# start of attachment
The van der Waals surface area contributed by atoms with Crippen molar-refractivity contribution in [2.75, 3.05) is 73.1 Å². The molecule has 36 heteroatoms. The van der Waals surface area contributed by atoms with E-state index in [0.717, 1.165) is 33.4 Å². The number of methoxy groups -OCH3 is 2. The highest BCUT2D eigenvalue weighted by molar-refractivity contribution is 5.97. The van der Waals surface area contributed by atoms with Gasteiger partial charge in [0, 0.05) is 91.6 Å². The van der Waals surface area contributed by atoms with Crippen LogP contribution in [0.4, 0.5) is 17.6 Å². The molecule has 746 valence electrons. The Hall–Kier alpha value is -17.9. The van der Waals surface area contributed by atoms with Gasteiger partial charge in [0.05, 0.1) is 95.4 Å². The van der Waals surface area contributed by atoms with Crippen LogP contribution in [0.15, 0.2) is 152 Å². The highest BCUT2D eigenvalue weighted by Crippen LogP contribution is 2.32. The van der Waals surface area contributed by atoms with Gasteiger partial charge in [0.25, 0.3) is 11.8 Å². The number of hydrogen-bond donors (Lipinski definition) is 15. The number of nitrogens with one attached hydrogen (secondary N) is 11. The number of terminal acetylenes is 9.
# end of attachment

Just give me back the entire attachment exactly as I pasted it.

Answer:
The van der Waals surface area contributed by atoms with Crippen molar-refractivity contribution in [2.75, 3.05) is 73.1 Å². The molecule has 36 heteroatoms. The van der Waals surface area contributed by atoms with E-state index in [0.717, 1.165) is 33.4 Å². The number of methoxy groups -OCH3 is 2. The highest BCUT2D eigenvalue weighted by molar-refractivity contribution is 5.97. The van der Waals surface area contributed by atoms with Gasteiger partial charge in [0, 0.05) is 91.6 Å². The van der Waals surface area contributed by atoms with Crippen LogP contribution in [0.4, 0.5) is 17.6 Å². The molecule has 746 valence electrons. The Hall–Kier alpha value is -17.9. The van der Waals surface area contributed by atoms with Gasteiger partial charge in [0.05, 0.1) is 95.4 Å². The van der Waals surface area contributed by atoms with Crippen LogP contribution in [0.15, 0.2) is 152 Å². The highest BCUT2D eigenvalue weighted by Crippen LogP contribution is 2.32. The van der Waals surface area contributed by atoms with Gasteiger partial charge in [0.25, 0.3) is 11.8 Å². The number of hydrogen-bond donors (Lipinski definition) is 15. The number of nitrogens with one attached hydrogen (secondary N) is 11. The number of terminal acetylenes is 9.